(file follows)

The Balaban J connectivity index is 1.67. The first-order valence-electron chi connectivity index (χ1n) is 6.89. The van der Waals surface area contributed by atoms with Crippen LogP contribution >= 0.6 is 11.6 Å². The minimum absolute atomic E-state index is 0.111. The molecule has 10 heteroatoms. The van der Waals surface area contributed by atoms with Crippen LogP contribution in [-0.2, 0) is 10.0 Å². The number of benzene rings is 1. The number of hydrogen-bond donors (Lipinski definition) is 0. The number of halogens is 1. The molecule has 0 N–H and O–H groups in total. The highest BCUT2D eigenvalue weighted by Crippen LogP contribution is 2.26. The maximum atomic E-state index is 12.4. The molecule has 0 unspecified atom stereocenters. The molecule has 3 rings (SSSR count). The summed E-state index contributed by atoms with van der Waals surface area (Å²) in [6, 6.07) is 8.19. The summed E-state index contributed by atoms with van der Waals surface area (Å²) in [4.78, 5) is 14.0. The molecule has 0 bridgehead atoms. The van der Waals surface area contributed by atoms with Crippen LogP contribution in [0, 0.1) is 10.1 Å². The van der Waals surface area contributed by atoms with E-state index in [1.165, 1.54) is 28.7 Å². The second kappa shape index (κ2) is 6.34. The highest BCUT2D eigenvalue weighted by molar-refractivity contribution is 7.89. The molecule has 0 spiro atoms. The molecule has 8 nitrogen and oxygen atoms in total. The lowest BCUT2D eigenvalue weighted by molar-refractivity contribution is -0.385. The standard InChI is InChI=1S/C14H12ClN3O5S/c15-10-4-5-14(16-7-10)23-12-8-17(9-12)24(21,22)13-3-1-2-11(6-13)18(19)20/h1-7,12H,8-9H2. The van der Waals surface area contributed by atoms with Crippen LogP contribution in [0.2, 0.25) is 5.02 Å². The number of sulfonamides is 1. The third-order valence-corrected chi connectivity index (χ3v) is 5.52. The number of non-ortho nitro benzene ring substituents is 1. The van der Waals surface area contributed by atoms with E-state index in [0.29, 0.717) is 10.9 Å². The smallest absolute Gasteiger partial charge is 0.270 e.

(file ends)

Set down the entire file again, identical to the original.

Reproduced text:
The Balaban J connectivity index is 1.67. The first-order valence-electron chi connectivity index (χ1n) is 6.89. The van der Waals surface area contributed by atoms with Crippen LogP contribution >= 0.6 is 11.6 Å². The minimum absolute atomic E-state index is 0.111. The molecule has 10 heteroatoms. The van der Waals surface area contributed by atoms with Crippen LogP contribution in [-0.2, 0) is 10.0 Å². The number of benzene rings is 1. The number of hydrogen-bond donors (Lipinski definition) is 0. The number of halogens is 1. The molecule has 0 N–H and O–H groups in total. The highest BCUT2D eigenvalue weighted by Crippen LogP contribution is 2.26. The maximum atomic E-state index is 12.4. The molecule has 0 unspecified atom stereocenters. The molecule has 3 rings (SSSR count). The summed E-state index contributed by atoms with van der Waals surface area (Å²) in [6, 6.07) is 8.19. The summed E-state index contributed by atoms with van der Waals surface area (Å²) in [4.78, 5) is 14.0. The molecule has 0 bridgehead atoms. The van der Waals surface area contributed by atoms with Crippen LogP contribution in [0, 0.1) is 10.1 Å². The van der Waals surface area contributed by atoms with E-state index in [1.165, 1.54) is 28.7 Å². The second kappa shape index (κ2) is 6.34. The highest BCUT2D eigenvalue weighted by molar-refractivity contribution is 7.89. The molecule has 0 spiro atoms. The molecule has 8 nitrogen and oxygen atoms in total. The lowest BCUT2D eigenvalue weighted by molar-refractivity contribution is -0.385. The standard InChI is InChI=1S/C14H12ClN3O5S/c15-10-4-5-14(16-7-10)23-12-8-17(9-12)24(21,22)13-3-1-2-11(6-13)18(19)20/h1-7,12H,8-9H2. The van der Waals surface area contributed by atoms with Crippen LogP contribution in [0.2, 0.25) is 5.02 Å². The number of sulfonamides is 1. The third-order valence-corrected chi connectivity index (χ3v) is 5.52. The number of non-ortho nitro benzene ring substituents is 1. The van der Waals surface area contributed by atoms with E-state index in [0.29, 0.717) is 10.9 Å². The smallest absolute Gasteiger partial charge is 0.270 e.